When creating the machine, Dhruv explored three different modalities. First, he explored computer vision to identify threats to the elephants but quickly realized it was too power intensive and therefore not cost effective. Seeking a model which would last longer than 10 years, Dhruv strove to create a lightweight machine that consumed minimal power, which helped maintain affordability and sustainability. Dhruv also identified acoustics patterns using sound-based sensors from elephants to determine various threats. Finally, Dhruv employed Inertia Measuring Units (IMU) through mobile phones to identify elephant movements including their direction of movement. Combining modes of both sound and movement identification, trackers were built to recognize threats or biomarkers for poaching. Due to the effectiveness of Dhruv’s trackers, his project was selected to be deployed in the Liwonde Wildlife National Park in South Africa through an app called Smart Parks. Park rangers use this app extensively and have successfully averted poaching in several instances. Smart Parks has become affiliated with other national parks, and the team is presently working to expand its application to more endangered animals.
Finalists for Rise need to present an original project for social impact, and Dhruv focused his on vertical farming. He explored how greenhouses provide the ideal controlled environment for plants to grow efficiently. He developed a computer vision approach technology which aims to use images to identify patterns and predict plant growth in ensuing months. This helps farmers make strategic decisions in order to ensure efficient growth of crops.
Out of 500 finalists for Rise, 100 are selected as Global Winners and are eligible for four-year college scholarships and funding to help them scale their ideas. In September 2022, Dhruv learned he was one of those top 100 Global Winners. He was subsequently accepted to Caltech to study Computer Science, and will begin his undergraduate studies in the fall of 2023. He is excited to continue to work on data science and AI projects with peers, particularly working with NASA JPL in the future through the SURF program, Caltech’s undergraduate research fellowship.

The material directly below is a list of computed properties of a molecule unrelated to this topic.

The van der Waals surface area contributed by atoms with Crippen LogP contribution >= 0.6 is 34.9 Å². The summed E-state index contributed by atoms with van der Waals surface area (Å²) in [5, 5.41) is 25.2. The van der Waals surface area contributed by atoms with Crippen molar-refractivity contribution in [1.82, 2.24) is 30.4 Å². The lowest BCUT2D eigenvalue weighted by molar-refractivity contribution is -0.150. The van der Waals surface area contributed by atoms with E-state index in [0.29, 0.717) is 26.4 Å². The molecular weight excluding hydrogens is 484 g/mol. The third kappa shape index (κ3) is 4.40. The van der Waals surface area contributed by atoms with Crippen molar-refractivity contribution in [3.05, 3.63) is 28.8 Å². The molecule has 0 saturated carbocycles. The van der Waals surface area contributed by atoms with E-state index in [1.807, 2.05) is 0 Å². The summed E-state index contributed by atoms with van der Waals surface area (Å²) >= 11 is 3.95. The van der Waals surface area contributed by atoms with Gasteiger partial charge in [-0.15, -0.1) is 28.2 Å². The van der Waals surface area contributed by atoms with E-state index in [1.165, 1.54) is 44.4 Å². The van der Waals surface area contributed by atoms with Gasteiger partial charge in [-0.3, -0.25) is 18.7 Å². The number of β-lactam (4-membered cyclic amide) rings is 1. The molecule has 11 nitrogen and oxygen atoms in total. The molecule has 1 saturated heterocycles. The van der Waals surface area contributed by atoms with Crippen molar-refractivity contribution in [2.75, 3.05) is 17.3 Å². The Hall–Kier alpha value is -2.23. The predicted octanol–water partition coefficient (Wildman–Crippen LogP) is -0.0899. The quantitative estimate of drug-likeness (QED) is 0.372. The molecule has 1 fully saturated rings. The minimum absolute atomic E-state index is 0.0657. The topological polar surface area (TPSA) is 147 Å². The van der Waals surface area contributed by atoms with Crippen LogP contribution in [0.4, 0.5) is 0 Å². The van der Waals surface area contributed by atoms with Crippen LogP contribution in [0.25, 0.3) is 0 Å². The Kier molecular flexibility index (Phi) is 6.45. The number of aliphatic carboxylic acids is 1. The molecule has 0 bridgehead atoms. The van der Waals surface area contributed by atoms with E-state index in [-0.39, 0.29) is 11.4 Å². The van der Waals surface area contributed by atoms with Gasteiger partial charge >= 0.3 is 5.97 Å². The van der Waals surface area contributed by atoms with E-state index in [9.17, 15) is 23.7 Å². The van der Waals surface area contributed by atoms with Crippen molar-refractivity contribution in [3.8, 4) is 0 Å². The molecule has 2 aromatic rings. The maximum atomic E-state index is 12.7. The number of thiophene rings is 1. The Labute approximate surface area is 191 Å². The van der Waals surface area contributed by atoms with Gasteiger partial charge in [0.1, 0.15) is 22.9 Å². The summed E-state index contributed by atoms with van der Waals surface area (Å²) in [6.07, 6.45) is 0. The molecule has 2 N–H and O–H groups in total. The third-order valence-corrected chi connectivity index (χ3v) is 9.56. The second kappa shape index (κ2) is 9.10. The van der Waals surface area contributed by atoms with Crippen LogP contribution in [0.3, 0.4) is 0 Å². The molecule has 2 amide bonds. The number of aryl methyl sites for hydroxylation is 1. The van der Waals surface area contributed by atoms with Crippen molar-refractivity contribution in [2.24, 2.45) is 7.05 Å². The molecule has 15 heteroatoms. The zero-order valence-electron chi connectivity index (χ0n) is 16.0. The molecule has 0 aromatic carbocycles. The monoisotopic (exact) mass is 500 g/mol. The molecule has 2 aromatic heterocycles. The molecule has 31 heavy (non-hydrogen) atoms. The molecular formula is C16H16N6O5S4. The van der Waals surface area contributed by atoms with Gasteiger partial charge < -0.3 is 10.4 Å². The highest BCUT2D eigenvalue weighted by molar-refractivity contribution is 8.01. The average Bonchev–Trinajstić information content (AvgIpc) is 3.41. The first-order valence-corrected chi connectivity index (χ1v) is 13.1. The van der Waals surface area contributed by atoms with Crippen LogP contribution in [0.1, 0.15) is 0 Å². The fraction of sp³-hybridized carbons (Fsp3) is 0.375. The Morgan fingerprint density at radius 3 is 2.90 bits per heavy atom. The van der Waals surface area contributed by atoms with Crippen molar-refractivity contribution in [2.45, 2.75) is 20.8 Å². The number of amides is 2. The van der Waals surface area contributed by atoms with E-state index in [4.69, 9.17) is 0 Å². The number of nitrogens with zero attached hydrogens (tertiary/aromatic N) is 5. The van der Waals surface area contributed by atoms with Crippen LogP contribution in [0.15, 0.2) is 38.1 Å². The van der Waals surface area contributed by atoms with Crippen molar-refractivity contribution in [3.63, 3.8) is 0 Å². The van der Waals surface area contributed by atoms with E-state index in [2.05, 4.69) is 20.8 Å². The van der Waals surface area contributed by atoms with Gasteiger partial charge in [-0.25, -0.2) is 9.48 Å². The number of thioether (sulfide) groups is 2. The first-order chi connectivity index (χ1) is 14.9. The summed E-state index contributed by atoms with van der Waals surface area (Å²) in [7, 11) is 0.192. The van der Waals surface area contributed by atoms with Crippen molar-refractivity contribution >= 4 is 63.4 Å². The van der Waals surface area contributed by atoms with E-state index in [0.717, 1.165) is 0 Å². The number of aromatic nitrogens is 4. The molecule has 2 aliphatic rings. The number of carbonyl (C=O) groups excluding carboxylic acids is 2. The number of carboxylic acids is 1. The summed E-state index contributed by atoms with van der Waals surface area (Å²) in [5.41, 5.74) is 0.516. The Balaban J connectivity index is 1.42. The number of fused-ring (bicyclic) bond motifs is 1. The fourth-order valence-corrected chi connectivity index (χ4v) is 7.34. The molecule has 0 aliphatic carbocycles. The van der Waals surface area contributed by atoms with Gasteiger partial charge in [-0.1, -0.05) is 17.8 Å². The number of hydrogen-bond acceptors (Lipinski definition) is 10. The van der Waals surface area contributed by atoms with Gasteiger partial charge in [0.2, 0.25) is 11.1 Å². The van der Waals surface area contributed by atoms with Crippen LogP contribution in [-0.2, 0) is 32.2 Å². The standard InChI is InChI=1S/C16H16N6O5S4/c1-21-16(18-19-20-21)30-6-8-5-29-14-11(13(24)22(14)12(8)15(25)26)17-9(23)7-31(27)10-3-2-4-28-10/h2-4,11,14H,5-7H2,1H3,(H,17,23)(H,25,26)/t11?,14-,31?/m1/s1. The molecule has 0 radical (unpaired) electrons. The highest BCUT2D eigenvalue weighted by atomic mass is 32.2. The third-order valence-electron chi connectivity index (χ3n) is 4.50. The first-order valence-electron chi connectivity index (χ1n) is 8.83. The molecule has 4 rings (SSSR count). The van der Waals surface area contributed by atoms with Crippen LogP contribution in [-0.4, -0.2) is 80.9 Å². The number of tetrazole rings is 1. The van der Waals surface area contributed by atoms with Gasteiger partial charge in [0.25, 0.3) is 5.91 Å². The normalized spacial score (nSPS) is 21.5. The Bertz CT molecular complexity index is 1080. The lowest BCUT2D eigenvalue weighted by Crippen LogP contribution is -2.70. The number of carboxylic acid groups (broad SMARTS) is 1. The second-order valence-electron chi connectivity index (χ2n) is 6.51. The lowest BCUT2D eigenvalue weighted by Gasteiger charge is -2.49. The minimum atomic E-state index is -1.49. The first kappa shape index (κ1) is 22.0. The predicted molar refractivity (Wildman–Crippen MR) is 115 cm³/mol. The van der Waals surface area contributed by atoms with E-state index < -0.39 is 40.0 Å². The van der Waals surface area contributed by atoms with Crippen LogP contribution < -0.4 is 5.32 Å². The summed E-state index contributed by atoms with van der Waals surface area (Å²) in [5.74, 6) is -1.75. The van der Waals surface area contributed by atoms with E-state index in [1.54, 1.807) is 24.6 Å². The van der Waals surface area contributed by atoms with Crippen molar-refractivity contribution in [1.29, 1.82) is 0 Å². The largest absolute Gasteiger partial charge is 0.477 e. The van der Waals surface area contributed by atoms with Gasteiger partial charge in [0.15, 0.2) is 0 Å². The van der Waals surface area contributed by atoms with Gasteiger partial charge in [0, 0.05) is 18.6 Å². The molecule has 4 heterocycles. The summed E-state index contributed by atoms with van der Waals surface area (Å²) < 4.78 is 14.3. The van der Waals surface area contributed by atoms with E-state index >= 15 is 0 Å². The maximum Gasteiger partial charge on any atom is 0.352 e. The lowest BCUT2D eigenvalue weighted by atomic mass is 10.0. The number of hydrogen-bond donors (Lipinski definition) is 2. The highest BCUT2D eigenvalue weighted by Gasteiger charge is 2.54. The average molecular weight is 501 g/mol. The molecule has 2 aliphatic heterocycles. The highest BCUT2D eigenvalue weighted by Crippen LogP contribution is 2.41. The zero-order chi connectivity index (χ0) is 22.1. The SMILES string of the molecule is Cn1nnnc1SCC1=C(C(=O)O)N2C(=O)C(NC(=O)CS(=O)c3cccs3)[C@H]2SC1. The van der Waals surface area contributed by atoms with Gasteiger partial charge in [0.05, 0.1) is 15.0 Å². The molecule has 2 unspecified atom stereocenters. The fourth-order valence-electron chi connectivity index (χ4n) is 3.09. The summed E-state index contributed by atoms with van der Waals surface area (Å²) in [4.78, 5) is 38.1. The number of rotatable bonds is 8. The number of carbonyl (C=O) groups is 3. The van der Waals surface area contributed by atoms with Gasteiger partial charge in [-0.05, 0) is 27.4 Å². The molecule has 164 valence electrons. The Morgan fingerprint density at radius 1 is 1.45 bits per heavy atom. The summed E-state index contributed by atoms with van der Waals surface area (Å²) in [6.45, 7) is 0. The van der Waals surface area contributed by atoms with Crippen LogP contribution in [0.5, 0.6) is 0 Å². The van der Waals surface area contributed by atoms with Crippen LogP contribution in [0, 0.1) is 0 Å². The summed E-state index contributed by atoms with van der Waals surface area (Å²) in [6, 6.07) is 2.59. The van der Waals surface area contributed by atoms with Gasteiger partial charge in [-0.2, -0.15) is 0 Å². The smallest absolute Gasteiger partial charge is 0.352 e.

When asked about advice for future students, Dhruv says, “Be passionate about the stuff you’re doing and if you strive to make that thing come true, then you could get the resources. There are no financial barriers that can stop you because there are various technology grants and companies you can reach out to that might fund your project. If you’re passionate about an idea, you can make the ideas meet at some point. Be passionate about the thing you’re making, and you’ll eventually find success.”
More details about Dhruv's research work can be found here.
Sonali Aatresh contributed to this article.